(4) states should take a leadership position in

solving social issues

the new deal13
The New Deal

Which action did President Franklin D.

Roosevelt take that helped organized labor gain

strength during the New Deal?

(1) requiring the American Federation of Labor

to admit skilled workers

(2) allowing women to work in government

agencies

(3) signing the National Labor Relations Act

(Wagner Act)

(4) selecting John L. Lewis as his Secretary of Labor

the new deal14
The New Deal

The Civilian Conservation Corps (CCC) and the

Works Progress Administration (WPA) were both

New Deal programs developed to address the

problem of

(1) excessive stock market speculation

(2) high unemployment

(3) increased use of credit

(4) limited income of senior citizens

the new deal15
The New Deal

A major reason that President Franklin D.

Roosevelt proposed adding Justices to the

Supreme Court in 1937 was to

(1) make the Court processes more democratic

(2) end corruption and favoritism in handling cases

(3) influence Court decisions related to New Deal

programs

(4) ensure the appointment of members of

minority groups

the new deal16
The New Deal

• In the 1940s, President Franklin D. Roosevelt made winning World War II a priority over extending the New Deal.

• In the 1950s, President Harry Truman’s focus shifted from the Fair Deal to the Korean War.

• In the 1960s, President Lyndon B. Johnson’s attention to the Great Society gave way to preoccupation with the Vietnam War.

These presidential actions best support the conclusion that

(1) presidents prefer their role as commander in chief to that of chief legislator

(2) domestic programs are often undermined by the outbreak of war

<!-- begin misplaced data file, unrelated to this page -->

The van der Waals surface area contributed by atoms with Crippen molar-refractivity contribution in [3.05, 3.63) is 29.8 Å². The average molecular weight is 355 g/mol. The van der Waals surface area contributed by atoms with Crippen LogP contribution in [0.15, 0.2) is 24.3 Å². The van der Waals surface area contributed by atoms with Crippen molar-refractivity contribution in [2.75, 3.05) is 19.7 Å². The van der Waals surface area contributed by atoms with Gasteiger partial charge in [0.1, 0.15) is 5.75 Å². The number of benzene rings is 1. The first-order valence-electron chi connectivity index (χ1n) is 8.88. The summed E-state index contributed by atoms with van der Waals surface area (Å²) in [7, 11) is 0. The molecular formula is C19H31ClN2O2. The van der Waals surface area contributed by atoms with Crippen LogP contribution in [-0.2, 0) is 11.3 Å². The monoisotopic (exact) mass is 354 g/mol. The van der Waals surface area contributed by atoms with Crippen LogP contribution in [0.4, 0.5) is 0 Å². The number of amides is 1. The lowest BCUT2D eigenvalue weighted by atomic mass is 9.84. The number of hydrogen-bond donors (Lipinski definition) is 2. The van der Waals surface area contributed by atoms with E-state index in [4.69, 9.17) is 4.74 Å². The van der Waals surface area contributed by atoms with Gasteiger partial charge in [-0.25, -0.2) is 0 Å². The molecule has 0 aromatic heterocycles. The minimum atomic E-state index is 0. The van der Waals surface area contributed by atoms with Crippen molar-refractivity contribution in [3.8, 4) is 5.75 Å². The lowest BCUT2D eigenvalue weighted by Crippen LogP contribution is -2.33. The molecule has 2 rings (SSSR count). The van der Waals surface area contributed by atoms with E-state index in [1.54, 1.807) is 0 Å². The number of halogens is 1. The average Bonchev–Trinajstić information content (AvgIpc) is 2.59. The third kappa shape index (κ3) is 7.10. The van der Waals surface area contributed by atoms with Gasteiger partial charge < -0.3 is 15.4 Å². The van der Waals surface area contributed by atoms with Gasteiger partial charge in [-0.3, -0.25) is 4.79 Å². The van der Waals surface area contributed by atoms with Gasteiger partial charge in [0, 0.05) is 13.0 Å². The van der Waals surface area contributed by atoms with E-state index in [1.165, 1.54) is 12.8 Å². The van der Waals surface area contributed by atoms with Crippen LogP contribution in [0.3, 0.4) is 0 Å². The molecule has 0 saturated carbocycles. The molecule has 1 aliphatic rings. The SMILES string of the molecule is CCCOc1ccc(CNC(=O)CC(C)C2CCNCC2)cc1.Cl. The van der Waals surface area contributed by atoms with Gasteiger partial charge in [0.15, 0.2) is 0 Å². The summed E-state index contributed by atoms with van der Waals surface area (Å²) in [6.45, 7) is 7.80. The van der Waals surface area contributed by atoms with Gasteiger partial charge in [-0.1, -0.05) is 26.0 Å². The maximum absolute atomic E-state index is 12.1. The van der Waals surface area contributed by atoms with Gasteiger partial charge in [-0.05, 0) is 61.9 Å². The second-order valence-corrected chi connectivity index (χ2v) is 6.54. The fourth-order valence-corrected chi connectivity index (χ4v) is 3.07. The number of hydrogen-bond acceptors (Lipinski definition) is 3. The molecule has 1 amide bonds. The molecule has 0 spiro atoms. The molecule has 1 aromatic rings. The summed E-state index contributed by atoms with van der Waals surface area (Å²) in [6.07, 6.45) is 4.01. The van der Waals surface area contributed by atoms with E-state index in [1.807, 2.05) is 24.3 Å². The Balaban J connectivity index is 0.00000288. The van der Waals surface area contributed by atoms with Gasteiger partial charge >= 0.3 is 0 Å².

(3) Presidents Roosevelt, Truman, and Johnson were not committed to their domestic initiatives

(4) large domestic reform programs tend to lead nations toward involvement in foreign wars

the new deal17
The New Deal

What was a guiding principle of the New Deal

economic policies?

(1) Pro-business tax breaks would solve the

problems associated with urban poverty.

(2) Antitrust legislation would destroy the free

market economy of the United States.

(3) Rugged individualism must be allowed to

solve social inequality.

(4) Government must assume more responsibility

for helping the poor.

the new deal18
The New Deal

During the Great Depression, one way New Deal

programs tried to stimulate economic recovery

was by

(1) raising tariff rates

(2) increasing interest rates

(3) creating public works jobs

(4) lowering the minimum wage

the new deal19
The New Deal

One way in which the New Deal, the Fair Deal,

and the Great Society are similar is that these

programs

(1) promoted the idea of “rugged individualism”

(2) increased government commitment to the

well-being of the people

(3) reduced the amount of money spent on

domestic programs

(4) encouraged the states to take a more active

role in national defense

the new deal20
The New Deal

One major way President Franklin D. Roosevelt’s

New Deal tried to combat the effects of the Great

Depression was by

(1) keeping workers’ wages low

(2) increasing protective tariff rates

(3) giving states more control over the federal

budget

(4) funding public works relief programs

the new deal21
The New Deal

The main idea of the cartoon is that the New Deal

(1) threatens the Constitution and the American people

(2) threatens the two-party political system

(3) provides American citizens with greater

political freedom

(4) provides protection from foreign tyranny

the new deal22
The New Deal

One result of President Franklin D. Roosevelt’s

New Deal was that it

(1) raised the national debt

(2) weakened labor unions

(3) deregulated the stock market

(4) repealed federal antitrust laws

the new deal23
The New Deal

The cartoonist is commenting on President Franklin D. Roosevelt’s efforts to

(1) veto several bills sent him by Congress

(2) end New Deal programs

(3) gain quick passage of his legislation

(4) slow down the legislative process